I know what you're saying: the NFL is a game that changes week-to-week, eight years is basically an eternity. It's impossible to look at a team that long ago and try to extrapolate a gameplan for beating them today. Normally I would agree with you, but I don't think I've ever seen a team with as much continuity over as extended a period of time than the Colts.
Sure, most of the names and the faces have changed, but the most important player on the team is still in place. Peyton Manning has defined everything the Colts have tried to do since the team drafted him. Even if the rest of the team is completely different, there is a lot of value in knowing how to disrupt Peyton Manning. Finding success against the Colts usually means stopping Manning. That much hasn't changed at all since 2002.
As a result, there is a lot of real value in the breakdown of a Redskins win over Manning and the Colts that LaVar Arrington posted on his Hard Hits blog at the Washington Post.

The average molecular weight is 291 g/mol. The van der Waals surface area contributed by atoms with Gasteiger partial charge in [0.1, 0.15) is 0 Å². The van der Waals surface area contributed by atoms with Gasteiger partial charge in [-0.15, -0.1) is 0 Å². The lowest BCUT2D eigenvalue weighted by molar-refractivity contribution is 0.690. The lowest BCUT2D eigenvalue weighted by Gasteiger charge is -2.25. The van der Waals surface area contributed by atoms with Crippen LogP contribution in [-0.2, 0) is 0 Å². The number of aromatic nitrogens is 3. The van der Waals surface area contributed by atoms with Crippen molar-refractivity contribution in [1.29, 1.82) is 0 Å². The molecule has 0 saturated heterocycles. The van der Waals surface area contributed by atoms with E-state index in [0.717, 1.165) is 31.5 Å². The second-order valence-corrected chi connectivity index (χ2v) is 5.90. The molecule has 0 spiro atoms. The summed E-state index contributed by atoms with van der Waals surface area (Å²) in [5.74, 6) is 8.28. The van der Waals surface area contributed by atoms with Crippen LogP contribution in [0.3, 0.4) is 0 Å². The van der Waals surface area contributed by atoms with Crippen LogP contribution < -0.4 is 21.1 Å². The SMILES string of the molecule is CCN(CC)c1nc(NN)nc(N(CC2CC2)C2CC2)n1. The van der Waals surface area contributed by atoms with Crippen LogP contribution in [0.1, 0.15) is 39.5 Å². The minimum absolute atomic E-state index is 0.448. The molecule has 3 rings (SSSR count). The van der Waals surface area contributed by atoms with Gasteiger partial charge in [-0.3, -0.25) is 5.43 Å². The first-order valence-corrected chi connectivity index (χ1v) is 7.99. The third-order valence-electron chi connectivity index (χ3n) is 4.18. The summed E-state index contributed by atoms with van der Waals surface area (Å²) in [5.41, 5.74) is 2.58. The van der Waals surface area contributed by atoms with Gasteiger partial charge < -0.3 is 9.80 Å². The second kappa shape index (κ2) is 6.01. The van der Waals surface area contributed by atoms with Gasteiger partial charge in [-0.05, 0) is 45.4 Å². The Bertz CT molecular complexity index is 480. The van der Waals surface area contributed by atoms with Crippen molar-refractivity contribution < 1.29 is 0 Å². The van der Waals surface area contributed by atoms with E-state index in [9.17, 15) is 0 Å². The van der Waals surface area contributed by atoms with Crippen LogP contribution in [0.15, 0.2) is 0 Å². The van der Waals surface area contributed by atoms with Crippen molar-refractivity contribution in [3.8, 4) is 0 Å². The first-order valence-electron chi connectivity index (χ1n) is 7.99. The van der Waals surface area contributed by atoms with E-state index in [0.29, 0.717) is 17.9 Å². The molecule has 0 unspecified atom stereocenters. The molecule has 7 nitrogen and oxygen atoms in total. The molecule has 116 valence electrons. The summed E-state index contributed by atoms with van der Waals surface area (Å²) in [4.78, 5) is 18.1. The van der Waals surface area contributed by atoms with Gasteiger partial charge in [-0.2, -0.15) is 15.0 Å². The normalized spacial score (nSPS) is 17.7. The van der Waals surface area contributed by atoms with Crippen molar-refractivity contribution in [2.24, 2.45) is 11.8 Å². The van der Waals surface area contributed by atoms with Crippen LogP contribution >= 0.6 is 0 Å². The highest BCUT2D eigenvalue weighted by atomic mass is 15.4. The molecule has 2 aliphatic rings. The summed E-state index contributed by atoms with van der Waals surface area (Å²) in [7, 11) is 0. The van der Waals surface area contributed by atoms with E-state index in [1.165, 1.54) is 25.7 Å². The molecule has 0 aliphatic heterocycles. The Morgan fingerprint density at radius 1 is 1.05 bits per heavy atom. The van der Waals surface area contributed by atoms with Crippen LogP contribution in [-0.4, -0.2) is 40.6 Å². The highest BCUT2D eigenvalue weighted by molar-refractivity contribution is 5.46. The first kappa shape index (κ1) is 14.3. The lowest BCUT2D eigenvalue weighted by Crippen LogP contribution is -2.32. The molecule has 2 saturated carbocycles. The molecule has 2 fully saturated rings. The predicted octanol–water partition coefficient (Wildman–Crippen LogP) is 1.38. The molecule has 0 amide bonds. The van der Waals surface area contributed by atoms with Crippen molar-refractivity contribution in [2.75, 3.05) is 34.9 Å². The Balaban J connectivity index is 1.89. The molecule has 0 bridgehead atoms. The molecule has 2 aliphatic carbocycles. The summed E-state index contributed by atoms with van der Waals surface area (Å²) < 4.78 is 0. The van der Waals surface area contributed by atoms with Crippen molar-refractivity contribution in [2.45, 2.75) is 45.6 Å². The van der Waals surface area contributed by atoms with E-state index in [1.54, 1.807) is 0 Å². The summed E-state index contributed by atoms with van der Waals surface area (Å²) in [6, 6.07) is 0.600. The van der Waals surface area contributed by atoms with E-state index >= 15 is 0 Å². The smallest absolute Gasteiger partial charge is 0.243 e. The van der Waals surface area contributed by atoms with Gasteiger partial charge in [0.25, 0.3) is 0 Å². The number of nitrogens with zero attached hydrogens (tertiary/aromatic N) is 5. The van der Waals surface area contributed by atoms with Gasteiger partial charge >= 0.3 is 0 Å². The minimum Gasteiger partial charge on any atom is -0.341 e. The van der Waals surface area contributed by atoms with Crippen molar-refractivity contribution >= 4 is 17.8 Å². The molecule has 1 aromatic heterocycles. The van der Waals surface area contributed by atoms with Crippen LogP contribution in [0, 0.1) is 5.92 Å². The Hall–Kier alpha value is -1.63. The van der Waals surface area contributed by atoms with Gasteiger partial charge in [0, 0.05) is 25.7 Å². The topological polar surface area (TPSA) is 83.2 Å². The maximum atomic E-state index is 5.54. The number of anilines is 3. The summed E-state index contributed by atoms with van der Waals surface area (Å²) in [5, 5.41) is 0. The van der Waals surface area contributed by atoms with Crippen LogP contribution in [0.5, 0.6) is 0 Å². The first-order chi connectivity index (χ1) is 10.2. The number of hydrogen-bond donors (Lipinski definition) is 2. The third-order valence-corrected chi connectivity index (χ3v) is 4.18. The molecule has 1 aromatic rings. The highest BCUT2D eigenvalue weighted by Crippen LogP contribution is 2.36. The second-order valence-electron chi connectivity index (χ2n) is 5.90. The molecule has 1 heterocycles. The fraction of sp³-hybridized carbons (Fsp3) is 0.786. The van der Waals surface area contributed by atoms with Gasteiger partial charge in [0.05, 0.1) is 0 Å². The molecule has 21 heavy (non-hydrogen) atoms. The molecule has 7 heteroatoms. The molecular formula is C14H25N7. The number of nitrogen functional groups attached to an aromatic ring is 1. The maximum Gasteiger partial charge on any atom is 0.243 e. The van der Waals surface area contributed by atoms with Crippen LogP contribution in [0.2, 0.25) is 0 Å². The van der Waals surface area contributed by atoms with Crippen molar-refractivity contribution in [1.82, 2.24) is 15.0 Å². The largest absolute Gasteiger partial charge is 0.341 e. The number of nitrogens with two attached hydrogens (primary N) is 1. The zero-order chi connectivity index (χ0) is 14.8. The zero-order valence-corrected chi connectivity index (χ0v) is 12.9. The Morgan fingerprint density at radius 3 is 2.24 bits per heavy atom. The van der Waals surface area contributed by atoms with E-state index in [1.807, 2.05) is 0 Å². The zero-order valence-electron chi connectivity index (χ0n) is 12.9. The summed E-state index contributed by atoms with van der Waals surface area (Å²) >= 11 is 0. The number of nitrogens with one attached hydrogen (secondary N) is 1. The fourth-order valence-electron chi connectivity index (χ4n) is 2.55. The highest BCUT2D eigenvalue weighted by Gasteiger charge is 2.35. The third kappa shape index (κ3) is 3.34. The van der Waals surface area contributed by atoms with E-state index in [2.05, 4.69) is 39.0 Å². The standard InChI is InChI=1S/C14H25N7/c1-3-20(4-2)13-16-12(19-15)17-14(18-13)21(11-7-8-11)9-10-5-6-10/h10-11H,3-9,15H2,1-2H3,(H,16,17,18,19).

The Colts entered the game as the clear favorite with Peyton Manning at quarterback, Edgerrin James at running back, and Marvin Harrison at wide receiver. They were stacked on offense, but we knew that if we killed the head, the body would die. And Manning was that head.
Arrington lists the things his team focused on to prepare for the game, and how that helped them slow down Manning.
The first was being organized and disciplined when they lined up before a play. Lesson: You can't telegraph your defense before the snap. If Manning recognizes the defense you want to play, he will adjust and find a way to beat it. Force him to adjust to the defense while the play is happening, not before he snaps the ball.
Second, and this is something we've seen in the past, you absolutely have to get his jersey dirty. Arrington speculates that he put at least half a dozen hits on Manning and nearly recorded an interception. Lesson: You can't give Manning time to pick the defense apart; you need to have a good pass rush to force the issue. Looking at you, Orakpo.
The last thing LaVar mentions is how the intelligence of Jessie Armstead helped his defense stay a step ahead of Manning. Lesson: Peyton Manning is known for changing the play and calling out all sorts of who-knows-what at the line; the defense needs to be led by someone who has the football IQ to make the appropriate changes on the fly. London Fletcher is the leader of the defense, can he keep up with Manning in a game of football chess? The football game could very well come down to who wins that mental matchup.
Coverage is always important on a core of dangerous Colts receivers, but the real focus of the defense should be putting pressure on Peyton Manning and staying a step ahead of the offense.